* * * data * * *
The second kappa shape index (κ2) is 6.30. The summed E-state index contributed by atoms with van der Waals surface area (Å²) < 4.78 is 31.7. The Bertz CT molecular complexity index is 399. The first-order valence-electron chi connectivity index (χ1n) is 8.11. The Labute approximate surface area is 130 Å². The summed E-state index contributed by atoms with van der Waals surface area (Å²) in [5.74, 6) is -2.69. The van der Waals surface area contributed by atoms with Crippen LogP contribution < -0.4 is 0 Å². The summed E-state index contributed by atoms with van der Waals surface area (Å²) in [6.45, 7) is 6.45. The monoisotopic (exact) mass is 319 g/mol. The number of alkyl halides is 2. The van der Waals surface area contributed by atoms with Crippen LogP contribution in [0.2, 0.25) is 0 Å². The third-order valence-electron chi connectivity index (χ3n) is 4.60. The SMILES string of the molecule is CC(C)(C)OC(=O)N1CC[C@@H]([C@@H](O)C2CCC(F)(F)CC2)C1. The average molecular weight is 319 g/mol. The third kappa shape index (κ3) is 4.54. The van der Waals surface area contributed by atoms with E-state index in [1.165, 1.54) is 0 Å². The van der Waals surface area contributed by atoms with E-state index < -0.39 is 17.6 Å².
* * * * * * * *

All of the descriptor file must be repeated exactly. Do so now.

The second kappa shape index (κ2) is 6.30. The summed E-state index contributed by atoms with van der Waals surface area (Å²) < 4.78 is 31.7. The Bertz CT molecular complexity index is 399. The first-order valence-electron chi connectivity index (χ1n) is 8.11. The Labute approximate surface area is 130 Å². The summed E-state index contributed by atoms with van der Waals surface area (Å²) in [5.74, 6) is -2.69. The van der Waals surface area contributed by atoms with Crippen LogP contribution < -0.4 is 0 Å². The summed E-state index contributed by atoms with van der Waals surface area (Å²) in [6.45, 7) is 6.45. The monoisotopic (exact) mass is 319 g/mol. The number of alkyl halides is 2. The van der Waals surface area contributed by atoms with Crippen LogP contribution in [0.2, 0.25) is 0 Å². The third-order valence-electron chi connectivity index (χ3n) is 4.60. The SMILES string of the molecule is CC(C)(C)OC(=O)N1CC[C@@H]([C@@H](O)C2CCC(F)(F)CC2)C1. The average molecular weight is 319 g/mol. The third kappa shape index (κ3) is 4.54. The van der Waals surface area contributed by atoms with E-state index in [1.165, 1.54) is 0 Å². The van der Waals surface area contributed by atoms with E-state index < -0.39 is 17.6 Å².